The Tri Town Times: 1/30/23

The Tri Town Times: 1/30/23

This week: The Socratic method as a tool to optimize performance.
Image: Professional triathlete Travis Wood.

Hi all,


Here is your weekly Tri Town Times newsletter:



Quote that struck a chord: 

"The only true wisdom is in knowing you know nothing." Socrates


Socrates, the ancient Greek philosopher, wrote the playbook on how to win races, but of course he didn't know it at the time.


At its core, a race is simply a lesson in problem solving. Participants are given a set problem (the course), and asked to solve it (cover the distance). The problem becomes most interesting when an athlete commits to solving the problem as fast as possible. Limiting resources, options, and time requires participants to exercise not only their bodies but also their creative muscle, resulting in them thinking about the problem more deeply.


Thinking deeply is where Socrates and his Socratic method comes in. Designed as an exercise between teacher and student, the Socratic method makes a concerted effort to explore the underlying beliefs that shape the students views and opinions. I imagine Socrates was like a child continuously asking "why", with the goal to challenge assumptions and instill a thirst for knowledge and self-improvement amongst his students. The exercise could end when they discovered the underlying principles at play, also known as the first principles.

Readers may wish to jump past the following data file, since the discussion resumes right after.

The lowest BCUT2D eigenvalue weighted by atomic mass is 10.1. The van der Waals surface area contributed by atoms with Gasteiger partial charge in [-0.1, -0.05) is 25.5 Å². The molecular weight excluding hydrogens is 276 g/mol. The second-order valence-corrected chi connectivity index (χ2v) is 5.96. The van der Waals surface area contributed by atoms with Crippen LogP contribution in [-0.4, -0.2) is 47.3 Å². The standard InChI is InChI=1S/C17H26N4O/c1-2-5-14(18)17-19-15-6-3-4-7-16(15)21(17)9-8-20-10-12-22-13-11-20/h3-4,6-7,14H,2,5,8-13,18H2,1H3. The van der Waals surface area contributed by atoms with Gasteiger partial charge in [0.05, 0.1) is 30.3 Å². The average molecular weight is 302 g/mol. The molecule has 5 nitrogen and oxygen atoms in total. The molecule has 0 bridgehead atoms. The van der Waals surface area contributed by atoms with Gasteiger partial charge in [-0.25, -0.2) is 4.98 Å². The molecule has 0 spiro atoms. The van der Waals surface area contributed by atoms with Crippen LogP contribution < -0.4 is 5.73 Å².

Uncovering first principles is the key to solving a problem in a unique way. This is exactly what engineer and track cyclist Dan Bigham did when setting the hour record in August of 2022. Dan came to cycling late(r) in life, and did not have the power output of some of the more seasoned riders. He used the Socrate method, first principle thinking, and his experience as an engineer working for Formula 1 to optimize the first principles of track cycling- namely aerodynamics, rolling resistance and power. The result was a new hour record while holding a power output lower than almost any prior competitor. The key was in asking the right questions, challenging all assumptions, and developing a quick feedback loop to test ideas.


For your next race, remember it's just a problem that needs solving. By using the Socratic method and drilling down to the root principles at play you will focus on the factors that matter most. The rest can be ignored.



Train smart,


Antonio Gonzalez

Tri Town Bicycles


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